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Supporting the production of safe, nutritious and sufficient food that contributes to the goal of reducing world hunger is just one of the benefits of this sustainable agriculture strategy.

By: María Helena Latorre,
Director of ANDI's 
 Procultivos Chamber

The Sustainable Development Goals (SDGs) are 17 specific goals that world leaders set in September 2015, with the aim of eradicating poverty, protecting the planet and ensuring prosperity for all by 2030.

The second of the SDGs is called 'Zero Hunger' and aims to create a world free of hunger by 2030. “Food security requires a multidimensional approach: from social protection to safeguard safe and nutritious food, especially for children, to the transformation of food systems to achieve a more inclusive and sustainable world,” states the United Nations Organization on the website that hosts the description of the SDGs.

Cafe cenital

In that sense, Integrated Crop Management (ICM) emerges as a tool that contributes to the achievement of this SDG. And how does it do it? To answer this question, we must begin by explaining what ICM is: it is a holistic strategy that acts directly on farmers' farms with tests to diagnose soil and plant nutrition, as well as the presence and impact of pests, diseases or weeds to combine crop protection and nutrition tools according to the unique characteristics of each crop.

Since 2017, ANDI’s Procultivos chamber has accompanied rural producers —mainly small and medium farmers— in the implementation of ICM. Today, we can proudly see increases in harvests of between 27 and 120%, an indicator that without a doubt contributes to the goal of 'Zero Hunger' agreed within the SDGs.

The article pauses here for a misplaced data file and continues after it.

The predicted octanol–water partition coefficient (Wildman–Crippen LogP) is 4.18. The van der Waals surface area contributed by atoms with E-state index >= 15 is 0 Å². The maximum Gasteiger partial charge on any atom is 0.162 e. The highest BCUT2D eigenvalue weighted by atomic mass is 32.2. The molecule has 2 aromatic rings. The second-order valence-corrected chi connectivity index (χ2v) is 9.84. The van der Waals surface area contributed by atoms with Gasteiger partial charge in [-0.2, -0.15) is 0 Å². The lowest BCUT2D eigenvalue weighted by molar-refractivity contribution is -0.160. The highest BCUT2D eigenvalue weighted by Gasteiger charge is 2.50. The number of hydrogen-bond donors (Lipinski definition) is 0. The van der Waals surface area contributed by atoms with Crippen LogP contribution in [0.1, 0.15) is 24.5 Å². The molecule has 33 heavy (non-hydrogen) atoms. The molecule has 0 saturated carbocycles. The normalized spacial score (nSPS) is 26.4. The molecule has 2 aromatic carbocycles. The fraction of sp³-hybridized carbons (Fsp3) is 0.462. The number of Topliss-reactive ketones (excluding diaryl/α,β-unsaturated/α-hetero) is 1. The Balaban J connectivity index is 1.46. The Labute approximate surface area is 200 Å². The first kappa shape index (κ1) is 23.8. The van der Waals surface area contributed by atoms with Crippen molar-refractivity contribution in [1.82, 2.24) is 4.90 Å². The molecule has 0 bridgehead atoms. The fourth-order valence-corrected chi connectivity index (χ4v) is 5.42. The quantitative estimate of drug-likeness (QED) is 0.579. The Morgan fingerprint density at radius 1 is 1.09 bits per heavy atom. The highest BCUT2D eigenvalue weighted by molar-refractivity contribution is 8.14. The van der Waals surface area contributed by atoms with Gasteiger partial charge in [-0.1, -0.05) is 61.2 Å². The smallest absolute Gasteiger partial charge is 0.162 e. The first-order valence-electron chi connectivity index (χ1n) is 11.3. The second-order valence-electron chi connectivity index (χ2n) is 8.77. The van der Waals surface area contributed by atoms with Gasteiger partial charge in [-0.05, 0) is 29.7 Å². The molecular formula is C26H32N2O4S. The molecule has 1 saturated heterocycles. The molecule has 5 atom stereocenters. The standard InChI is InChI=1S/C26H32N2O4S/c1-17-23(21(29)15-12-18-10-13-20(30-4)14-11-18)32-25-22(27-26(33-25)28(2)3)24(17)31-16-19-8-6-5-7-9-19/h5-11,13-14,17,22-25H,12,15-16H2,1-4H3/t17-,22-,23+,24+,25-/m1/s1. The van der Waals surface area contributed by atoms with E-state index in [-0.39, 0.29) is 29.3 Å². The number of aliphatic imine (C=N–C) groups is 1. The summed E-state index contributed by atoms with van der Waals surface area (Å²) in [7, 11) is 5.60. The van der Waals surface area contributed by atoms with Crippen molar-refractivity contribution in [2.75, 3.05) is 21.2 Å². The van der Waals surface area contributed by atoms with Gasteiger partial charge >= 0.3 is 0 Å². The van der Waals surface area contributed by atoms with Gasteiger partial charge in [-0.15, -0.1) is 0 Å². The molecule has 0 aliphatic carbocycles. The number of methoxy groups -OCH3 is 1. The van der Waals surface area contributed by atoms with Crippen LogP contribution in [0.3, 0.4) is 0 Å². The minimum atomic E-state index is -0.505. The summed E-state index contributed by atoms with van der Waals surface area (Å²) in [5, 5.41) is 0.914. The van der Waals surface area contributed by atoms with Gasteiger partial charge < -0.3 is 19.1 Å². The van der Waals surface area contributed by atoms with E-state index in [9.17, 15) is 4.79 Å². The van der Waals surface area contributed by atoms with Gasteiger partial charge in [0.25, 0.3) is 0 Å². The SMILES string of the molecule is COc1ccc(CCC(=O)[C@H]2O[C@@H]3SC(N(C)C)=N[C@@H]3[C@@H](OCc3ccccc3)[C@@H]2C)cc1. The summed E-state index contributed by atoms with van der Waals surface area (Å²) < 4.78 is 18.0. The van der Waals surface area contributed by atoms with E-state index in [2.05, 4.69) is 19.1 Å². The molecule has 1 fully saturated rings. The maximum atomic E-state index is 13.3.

At Procultivos we have also been able to verify in the field that ICM represents a reduction in cost for farmers of between 15 and 23%, depending on their crop and geographical location. This translates into greater economic benefits and well-being for farming communities.

manos cultivos

This is no small achievement, as it positively impacts the following SDGs: end of poverty (#1), decent work and economic growth (#8) and reduction of inequalities (#10). For small and medium producers, ICM is a key strategy because it changes the fate of their crops and therefore their harvests.

Last but not least, it should be noted that the responsible use of resources promoted by ICM—and which is reinforced according to the realities of each crop and farmer—allows this strategy to support the SDGs related to caring for the planet, such as: responsible production and consumption (#12), climate action (#13) and the protection of life in terrestrial ecosystems (#15).

In short, ICM is a holistic strategy that provides obvious benefits not only for farmers and their communities, but for society in general and, of course, for the care of the planet. At Procultivos ANDI we are convinced that its broad adoption will contribute to the aforementioned objectives, but also to the generation of awareness about the sustainability of our planet.